I piss glum images in morning prose, I kneel for a working prostate.
Father forgive me my reflection on the holy crotch, for it is not authentic.
Authenticity my friends is the leftover moral we shall heat up and re-eat,
do you hear me? There is authenticity in the original orgasm, and in origami,
in bullet holes and butterscotch, in old ladies staring at a cross,
in cutting onions and Birkenstocks, in traffic jams and coins that toss.
It is time to stand up, to dust the language off my suit.
Surrounding me is a great plain and I feel life again is gaining.

Growl was originally published on Meandering home

Reading: Death of a friend by Rob van Moppes

Rob van Moppes (b. 1948) is a Dutch writer. I am his friend on social media and discovered this tender song-like poem today, so I decided to include it in my series.

Death of a friend

We met only two years before.
Eyes sparkled when she spoke.
We talked about the masks we wore,
Considered life a joke.

She said she lived in solitude:
Books were her only friends.
(She longed for love and fortitude
But never made demands).

She hanged herself in the shade
Of books that made her ill.
I held her in my arms too late
And felt a stabbing chill.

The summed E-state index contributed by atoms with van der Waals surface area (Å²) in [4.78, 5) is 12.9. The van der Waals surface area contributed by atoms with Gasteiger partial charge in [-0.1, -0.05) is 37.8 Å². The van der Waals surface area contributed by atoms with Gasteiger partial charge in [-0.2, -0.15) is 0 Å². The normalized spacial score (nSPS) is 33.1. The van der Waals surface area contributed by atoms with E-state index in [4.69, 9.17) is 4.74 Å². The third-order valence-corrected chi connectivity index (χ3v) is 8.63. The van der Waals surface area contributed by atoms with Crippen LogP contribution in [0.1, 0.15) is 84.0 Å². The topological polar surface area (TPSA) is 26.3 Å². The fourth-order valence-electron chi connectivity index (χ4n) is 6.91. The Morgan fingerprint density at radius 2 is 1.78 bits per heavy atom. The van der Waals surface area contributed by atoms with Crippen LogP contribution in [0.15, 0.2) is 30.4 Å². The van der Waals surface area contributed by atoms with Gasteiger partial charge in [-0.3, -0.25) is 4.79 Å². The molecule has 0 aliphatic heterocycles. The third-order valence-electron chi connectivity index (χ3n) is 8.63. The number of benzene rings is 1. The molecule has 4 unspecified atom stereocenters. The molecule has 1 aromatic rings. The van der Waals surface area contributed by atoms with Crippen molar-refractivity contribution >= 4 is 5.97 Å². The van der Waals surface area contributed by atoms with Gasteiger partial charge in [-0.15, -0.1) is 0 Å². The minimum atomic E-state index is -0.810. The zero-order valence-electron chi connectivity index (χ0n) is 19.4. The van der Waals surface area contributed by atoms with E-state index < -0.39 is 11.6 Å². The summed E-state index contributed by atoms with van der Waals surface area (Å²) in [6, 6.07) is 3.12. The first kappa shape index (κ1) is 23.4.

A girl so cold and warm and bright
And no one shared her bed.
She asked me twice to stay the night.
Oh God, I wish I had.

The first stanza conveys the enthusiasm of such playful meetings, the aura of vitality, the embrace of the ironic stance toward life. I imagine the voice that would sing this, Leonard Cohen perhaps.

I get the longing for love and the return to books and solitude. Not so sure about the part in brackets, I assume the lady was a shy and humble character. The sudden suicide shocked by. Simple words, one gets the impression they were put down because of forced rhyme, but it aptly describes the horror of the scene.

The author implies that he could have saved her by staying the night, perhaps by making love to her. Does that allow us to maintain our ironic gaze at the world, at each other? Does holding each other warm at night prevent the outburst of black energy that plagues the bipolar soul?

Reading: Death of a friend by Rob van Moppes was originally published on Meandering home